I have blogged about the "HARD" part of life after transplant. It's not always rainbows and butterflies, especially when I woke up after surgery!!! I can't even begin to describe the pain, discomfort, disorientation, discouragement, depression, JOY, fear, and set backs. It was a LONG, Difficult process for me. It's different from patient to patient. .but from the other transplant patients I have gotten to know since my surgery, I have noticed almost all of them have something that was/is a hurdle in their recovery too. BUT once the body works out all the kinks of adjusting to all trauma and new meds, life gets good. . . really good!

MEDS, blood work, clinic appointments, chest x-rays, PFT's, bronchoscopies, inhaled or IV antibiotics and physical therapy (exercise). Those are the things I deal with post transplant. . . .any or ALL of them sound familiar to a Cystic? YEP, so nothing we can't handle right? Also most of that stuff is frequent  only the first few months or year post transplant! (Each center does it a little differently)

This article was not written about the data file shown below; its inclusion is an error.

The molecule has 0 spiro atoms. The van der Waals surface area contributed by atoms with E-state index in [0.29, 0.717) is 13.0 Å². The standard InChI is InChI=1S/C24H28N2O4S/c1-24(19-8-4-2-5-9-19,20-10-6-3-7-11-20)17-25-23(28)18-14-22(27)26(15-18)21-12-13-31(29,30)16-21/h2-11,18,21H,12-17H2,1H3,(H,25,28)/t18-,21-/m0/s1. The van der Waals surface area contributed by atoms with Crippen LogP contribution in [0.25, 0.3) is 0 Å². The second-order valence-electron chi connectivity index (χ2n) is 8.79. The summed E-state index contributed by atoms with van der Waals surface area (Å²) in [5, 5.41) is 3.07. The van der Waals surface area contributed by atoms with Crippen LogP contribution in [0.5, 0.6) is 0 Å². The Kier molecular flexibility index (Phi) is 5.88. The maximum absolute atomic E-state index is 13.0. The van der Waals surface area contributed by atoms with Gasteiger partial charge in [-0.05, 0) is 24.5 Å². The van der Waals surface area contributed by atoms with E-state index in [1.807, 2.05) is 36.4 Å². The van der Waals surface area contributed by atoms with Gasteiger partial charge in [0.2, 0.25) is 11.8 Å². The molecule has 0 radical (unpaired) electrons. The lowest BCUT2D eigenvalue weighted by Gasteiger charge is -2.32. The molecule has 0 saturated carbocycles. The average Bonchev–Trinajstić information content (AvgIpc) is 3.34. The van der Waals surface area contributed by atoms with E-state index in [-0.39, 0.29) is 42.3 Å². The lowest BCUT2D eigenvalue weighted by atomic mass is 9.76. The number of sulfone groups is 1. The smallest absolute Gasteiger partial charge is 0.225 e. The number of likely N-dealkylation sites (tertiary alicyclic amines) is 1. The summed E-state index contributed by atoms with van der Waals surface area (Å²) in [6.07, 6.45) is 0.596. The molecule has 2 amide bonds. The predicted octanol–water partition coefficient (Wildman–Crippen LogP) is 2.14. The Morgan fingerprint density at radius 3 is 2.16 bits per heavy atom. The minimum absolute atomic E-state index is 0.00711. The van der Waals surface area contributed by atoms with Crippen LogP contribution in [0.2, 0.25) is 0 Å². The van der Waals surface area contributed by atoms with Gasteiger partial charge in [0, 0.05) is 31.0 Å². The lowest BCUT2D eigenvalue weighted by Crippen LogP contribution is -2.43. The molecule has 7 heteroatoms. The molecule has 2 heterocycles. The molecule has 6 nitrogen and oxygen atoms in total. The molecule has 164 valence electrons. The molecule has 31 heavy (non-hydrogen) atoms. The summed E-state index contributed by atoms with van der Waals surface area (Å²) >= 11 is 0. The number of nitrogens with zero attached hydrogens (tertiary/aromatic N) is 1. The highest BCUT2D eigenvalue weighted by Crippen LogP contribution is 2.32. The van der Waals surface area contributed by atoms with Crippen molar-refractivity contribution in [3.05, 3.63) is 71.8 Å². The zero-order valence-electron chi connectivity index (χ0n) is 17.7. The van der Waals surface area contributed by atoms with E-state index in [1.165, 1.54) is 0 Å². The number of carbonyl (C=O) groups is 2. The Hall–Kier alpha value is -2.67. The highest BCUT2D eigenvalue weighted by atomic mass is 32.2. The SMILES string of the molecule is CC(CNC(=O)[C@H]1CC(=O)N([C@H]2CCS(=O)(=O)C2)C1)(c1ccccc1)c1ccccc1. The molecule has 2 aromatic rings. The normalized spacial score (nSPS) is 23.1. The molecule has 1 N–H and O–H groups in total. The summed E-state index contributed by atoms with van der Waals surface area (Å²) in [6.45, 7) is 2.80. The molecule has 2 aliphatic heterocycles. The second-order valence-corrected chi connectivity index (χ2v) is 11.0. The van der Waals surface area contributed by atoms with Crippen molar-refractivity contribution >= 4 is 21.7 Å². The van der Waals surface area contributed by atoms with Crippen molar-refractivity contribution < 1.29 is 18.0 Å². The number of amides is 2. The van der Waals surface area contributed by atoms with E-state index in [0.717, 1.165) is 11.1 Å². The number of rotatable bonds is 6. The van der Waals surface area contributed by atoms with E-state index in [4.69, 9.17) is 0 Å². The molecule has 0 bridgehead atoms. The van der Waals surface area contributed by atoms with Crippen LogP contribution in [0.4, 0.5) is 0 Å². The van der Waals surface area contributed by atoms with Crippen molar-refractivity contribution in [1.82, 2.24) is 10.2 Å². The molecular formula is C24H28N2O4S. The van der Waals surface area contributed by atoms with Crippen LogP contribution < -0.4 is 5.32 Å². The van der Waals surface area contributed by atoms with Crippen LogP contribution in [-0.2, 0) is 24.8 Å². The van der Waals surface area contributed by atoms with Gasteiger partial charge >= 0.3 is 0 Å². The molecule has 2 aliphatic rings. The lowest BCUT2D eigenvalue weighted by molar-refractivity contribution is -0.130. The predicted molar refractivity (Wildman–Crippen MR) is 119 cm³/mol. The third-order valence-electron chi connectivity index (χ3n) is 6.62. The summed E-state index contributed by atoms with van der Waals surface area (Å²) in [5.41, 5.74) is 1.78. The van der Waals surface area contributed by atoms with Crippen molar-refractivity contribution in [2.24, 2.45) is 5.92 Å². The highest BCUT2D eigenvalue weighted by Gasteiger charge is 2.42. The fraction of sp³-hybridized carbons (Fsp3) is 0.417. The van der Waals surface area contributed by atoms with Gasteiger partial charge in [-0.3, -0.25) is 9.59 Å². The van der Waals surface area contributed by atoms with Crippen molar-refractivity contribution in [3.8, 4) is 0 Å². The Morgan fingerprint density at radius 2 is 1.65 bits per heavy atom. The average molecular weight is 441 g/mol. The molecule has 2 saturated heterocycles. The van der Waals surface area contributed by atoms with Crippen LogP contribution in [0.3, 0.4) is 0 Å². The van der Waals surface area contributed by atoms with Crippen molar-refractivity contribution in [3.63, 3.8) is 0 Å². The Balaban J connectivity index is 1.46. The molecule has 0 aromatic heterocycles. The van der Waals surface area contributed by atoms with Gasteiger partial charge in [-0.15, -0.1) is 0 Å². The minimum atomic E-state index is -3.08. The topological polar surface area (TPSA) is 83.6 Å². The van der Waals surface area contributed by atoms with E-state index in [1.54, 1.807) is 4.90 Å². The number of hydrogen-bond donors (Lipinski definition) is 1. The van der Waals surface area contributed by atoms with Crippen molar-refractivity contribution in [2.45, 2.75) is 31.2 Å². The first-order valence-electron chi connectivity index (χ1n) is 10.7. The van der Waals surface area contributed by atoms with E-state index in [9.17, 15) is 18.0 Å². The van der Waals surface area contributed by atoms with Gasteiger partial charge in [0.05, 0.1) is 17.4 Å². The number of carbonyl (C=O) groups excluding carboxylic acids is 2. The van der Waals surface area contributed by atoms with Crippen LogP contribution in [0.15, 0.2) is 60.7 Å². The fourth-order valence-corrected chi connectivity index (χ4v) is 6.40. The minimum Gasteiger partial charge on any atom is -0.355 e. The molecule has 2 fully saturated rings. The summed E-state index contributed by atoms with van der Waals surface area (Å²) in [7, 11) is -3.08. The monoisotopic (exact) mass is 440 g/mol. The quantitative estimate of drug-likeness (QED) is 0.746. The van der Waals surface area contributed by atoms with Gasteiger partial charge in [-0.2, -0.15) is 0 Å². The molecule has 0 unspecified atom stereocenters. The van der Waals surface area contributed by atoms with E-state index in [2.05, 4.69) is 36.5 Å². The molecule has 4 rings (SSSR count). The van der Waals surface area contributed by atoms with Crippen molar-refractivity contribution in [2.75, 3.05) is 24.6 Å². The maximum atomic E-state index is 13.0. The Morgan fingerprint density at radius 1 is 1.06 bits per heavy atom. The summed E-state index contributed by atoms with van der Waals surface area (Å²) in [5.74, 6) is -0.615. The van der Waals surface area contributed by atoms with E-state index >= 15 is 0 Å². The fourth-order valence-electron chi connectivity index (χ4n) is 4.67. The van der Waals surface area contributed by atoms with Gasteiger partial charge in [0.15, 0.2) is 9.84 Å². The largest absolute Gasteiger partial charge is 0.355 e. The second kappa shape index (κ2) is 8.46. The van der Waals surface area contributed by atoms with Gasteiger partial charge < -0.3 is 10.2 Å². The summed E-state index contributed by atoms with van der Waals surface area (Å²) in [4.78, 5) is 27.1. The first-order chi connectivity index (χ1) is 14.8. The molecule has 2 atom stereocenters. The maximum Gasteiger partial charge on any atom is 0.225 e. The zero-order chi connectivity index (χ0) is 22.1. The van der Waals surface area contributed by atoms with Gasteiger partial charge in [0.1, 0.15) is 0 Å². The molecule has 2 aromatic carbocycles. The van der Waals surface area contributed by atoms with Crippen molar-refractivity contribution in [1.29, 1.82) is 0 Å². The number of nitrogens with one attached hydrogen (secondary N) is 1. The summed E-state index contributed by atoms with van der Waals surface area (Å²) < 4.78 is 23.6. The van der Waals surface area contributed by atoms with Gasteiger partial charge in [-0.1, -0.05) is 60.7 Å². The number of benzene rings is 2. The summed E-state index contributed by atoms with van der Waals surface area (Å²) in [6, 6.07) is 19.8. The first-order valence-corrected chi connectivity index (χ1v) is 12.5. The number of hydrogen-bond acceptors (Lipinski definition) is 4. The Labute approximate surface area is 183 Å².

9:25am: I take my handful of meds. including anti-rejection (takes two seconds)
Lunch: I take my vitamins (takes two seconds)
9:25pm: I take my second dose of anti-rejection (takes two seconds)
Daily: Stay active/exercise, watch my diet, take my medications
Weekly: (monitor for early signs of rejection) Track my lung function with hand held micro-spirometer & Track my temperature,
Monthly/Annually: Clinic appointments which sometimes includes PFT's , X-rays, and/or Bronchs

Honestly, post transplant care is easy compared to the daily routing we have caring for CF lungs. Don't get me wrong, life post transplant can be stressful and it's not "perfect". . .but I would do it all over again because all the pro's outweigh the cons 10 fold!